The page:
- Manufacturer / Brand
- Philips - Österreich
- 1988 ??
- Broadcast Receiver - or past WW2 Tuner
- Radiomuseum.org ID
Click on the schematic thumbnail to request the schematic as a free document.
- Number of Transistors
- Semiconductors present.
- Main principle
- Superhet, double/triple conversion
- Wave bands
- Broadcast, Long Wave, Short Wave plus FM or UHF.
- Power type and voltage
- Batteries / addl. power jack / 2 x 1,5 / 3 Volt
- Permanent Magnet Dynamic (PDyn) Loudspeaker (moving coil) / Ø 4 cm = 1.6 inch
- Plastics (no bakelite or catalin)
- from Radiomuseum.org
- Model: AE-3905 - Philips - Österreich
- Very small Portable or Pocket-Set (Handheld) < 8 inch.
- Dimensions (WHD)
- 70 x 90 x 27 mm / 2.8 x 3.5 x 1.1 inch
- Der KW-Bereich ist durchgehend und per Direkt-QRG-Eingabe möglich (KW 11-120mB). Ausklappbar, LCD-Display mit Weltzeituhr und Weckfunktion.
- Net weight (2.2 lb = 1 kg)
- 0.2 kg / 0 lb 7 oz (0.441 lb)
- Source of data
- Radiokatalog Band 2, Ernst Erb
- Model page created by Thorsten Brandenburg. See "Data change" for further contributors.
- Other Models
Here you find 1047 models, 982 with images and 836 with schematics for wireless sets etc. In French: TSF for Télégraphie sans fil.
All listed radios etc. from Philips - Österreich
Forum contributions about this model: Philips - Österreich: AE-3905
Threads: 1 | Posts: 4
This radio model uses 8 x MM74HCU04M inverter IC's for a total of 48 CMOS gates biased as analog amplifiers. Kind of unorthodox amplification circuits design, don't you think?
Integrated circuits using complementary metal oxide semiconductor (CMOS) gates were designed for binary operation working as two state switching devices in digital circuits, also adequate to work as crystal or RC oscillators and Schmitt Triggers circuits.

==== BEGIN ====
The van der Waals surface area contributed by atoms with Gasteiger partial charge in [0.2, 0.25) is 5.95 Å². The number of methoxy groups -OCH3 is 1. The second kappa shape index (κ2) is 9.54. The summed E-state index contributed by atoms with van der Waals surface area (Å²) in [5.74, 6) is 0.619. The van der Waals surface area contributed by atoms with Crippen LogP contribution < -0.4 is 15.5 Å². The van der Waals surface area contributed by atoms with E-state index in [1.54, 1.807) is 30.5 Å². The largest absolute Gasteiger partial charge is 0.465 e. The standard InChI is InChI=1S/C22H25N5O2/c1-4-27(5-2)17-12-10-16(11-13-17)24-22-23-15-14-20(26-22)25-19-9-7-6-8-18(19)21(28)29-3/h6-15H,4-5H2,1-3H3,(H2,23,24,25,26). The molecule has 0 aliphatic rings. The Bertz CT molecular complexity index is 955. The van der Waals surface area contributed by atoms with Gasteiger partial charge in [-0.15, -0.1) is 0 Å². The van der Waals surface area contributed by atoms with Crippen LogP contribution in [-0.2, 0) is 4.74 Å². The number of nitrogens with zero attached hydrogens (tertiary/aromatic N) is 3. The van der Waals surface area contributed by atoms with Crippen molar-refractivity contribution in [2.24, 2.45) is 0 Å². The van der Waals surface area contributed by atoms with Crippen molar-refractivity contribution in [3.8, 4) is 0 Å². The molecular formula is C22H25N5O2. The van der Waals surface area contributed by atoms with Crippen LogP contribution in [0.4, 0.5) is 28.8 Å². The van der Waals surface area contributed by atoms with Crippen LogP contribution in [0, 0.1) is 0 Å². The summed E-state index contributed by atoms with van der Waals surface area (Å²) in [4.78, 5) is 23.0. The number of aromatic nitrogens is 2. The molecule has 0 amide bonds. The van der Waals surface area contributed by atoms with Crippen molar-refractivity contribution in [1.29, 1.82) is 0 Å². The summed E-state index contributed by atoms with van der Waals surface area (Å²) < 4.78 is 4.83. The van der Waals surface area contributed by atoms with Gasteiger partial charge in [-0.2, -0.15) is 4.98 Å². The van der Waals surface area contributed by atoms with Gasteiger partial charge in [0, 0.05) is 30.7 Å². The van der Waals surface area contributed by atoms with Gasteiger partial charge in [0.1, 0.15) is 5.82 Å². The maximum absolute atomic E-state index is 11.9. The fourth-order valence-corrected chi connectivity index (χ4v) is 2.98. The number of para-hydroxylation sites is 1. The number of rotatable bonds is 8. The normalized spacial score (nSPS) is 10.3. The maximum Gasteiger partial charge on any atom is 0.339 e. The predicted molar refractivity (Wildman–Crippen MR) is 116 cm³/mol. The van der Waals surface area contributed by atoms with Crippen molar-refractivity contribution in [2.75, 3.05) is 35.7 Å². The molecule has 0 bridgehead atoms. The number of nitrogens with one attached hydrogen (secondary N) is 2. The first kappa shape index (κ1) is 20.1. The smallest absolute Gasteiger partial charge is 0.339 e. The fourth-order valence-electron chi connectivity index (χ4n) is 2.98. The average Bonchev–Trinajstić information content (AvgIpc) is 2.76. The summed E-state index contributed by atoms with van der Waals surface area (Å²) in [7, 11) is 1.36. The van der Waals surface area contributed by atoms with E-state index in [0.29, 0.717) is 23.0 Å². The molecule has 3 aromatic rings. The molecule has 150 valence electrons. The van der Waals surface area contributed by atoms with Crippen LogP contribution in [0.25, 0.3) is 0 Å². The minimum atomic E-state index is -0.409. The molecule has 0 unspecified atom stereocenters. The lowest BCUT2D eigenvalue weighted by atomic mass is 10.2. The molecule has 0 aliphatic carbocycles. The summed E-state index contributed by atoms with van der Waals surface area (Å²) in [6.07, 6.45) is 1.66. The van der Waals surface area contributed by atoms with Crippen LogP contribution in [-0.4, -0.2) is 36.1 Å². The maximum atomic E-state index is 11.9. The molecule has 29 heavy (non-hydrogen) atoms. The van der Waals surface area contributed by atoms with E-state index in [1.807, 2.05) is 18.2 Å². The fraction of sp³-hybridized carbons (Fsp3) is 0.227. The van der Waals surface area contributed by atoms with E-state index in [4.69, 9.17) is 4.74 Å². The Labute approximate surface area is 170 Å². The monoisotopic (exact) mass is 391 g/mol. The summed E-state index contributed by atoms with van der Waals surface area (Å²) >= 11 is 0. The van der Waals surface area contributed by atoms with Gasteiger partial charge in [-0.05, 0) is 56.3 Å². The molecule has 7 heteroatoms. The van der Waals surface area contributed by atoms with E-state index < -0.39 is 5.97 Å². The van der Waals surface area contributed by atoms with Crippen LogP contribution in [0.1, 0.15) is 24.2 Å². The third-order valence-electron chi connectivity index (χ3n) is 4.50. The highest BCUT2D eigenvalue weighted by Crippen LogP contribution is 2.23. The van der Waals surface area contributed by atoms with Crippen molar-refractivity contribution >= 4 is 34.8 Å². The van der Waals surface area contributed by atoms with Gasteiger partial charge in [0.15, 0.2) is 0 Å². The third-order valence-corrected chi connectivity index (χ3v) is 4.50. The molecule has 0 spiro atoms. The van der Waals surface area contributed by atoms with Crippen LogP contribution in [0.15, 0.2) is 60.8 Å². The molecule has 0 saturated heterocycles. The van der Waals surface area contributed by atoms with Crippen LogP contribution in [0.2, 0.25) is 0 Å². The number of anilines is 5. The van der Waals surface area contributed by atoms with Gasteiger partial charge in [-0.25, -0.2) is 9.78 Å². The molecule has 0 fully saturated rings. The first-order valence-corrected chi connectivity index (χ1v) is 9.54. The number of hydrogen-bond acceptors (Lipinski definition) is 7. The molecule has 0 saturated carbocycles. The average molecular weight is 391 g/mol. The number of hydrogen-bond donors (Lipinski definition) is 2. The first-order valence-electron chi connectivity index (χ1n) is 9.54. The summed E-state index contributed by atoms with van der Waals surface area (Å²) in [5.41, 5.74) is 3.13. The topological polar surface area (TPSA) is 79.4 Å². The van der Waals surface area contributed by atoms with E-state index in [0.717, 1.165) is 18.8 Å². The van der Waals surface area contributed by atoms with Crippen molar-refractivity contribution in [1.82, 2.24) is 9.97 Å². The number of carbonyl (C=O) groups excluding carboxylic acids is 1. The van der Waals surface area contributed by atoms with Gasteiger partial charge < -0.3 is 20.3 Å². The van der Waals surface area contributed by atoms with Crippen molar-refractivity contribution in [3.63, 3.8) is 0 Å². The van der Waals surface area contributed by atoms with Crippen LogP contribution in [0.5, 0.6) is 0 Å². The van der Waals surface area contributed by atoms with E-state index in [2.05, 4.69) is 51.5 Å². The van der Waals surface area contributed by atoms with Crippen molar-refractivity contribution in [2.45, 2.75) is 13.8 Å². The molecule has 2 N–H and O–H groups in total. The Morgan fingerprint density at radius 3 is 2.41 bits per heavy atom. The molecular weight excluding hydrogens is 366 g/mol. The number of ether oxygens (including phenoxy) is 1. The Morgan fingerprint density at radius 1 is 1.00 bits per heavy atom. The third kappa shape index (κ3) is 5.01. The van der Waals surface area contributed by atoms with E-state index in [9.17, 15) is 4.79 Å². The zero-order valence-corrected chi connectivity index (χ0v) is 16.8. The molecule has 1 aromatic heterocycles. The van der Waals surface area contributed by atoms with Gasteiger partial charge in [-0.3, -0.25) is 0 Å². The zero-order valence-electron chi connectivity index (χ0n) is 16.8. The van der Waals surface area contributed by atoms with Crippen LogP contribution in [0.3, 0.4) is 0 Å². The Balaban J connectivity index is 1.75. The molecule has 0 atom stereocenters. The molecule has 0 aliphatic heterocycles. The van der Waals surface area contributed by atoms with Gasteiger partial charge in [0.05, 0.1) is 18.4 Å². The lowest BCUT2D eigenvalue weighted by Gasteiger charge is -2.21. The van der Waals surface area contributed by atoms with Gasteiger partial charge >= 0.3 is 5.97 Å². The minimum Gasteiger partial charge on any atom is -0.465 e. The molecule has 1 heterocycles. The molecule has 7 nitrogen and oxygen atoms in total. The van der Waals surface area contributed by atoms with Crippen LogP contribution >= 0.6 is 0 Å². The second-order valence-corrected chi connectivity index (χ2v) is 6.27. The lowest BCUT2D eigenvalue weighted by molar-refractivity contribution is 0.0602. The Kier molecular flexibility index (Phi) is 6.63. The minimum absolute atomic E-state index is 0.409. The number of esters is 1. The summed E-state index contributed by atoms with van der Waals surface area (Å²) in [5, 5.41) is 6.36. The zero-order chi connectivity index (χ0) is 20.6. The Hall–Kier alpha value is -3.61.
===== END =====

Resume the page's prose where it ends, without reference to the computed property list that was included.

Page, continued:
However, several unbuffered inverter CMOS gates IC's may also be suitable candidates to work as linear amplifiers, despite the very scarce manufacturers application notes available on the subject.
The MM74HCU04M with its unbuffered single stage inverter gates, with a simplified internal CMOS transistor pairs arrangement, was chosen for this radio circuit to be used as a stable, low to mid gain analog amplifier in several RF and even on AF stages, due to its high noise immunity, high speed, low input capacitance, high input impedance, high fan-out capacity, and transfer characteristics.
This approach requires a clever design to handle potential instability and unwanted oscillation, maintaining each gate within a very narrow operating point in the so called "linear" region corresponding to the transition zone between the ON and OFF states.
Still, I am surprised to see these gates running at 30MHz (AM RF) and even at 55MHz (1st AM IF) and up to 85.84MHz (1st Local Oscillator). Surely these are selected devices to work in a stable way at that frequencies.
I am not sure about this design choice, considering the alleged (*) inferior sensitivity result when compared with well established designs using JFET transistors as RF amplifiers, for instance.
Still, this is an interesting radio model, unconventional in design, and apparently produced in limited quantities which would make it a collectible model.
(*) Based on some public videos comparing this model against a Sony ICF competitor of the era. Also, my initial tests are not encouraging, with poor MW sensitivity, average FM, and mediane SW, but it may be caused by my unit being defective, as I did not had the time to check it on a lab RF oscillator.
Jose Mesquita, 15.Jun.21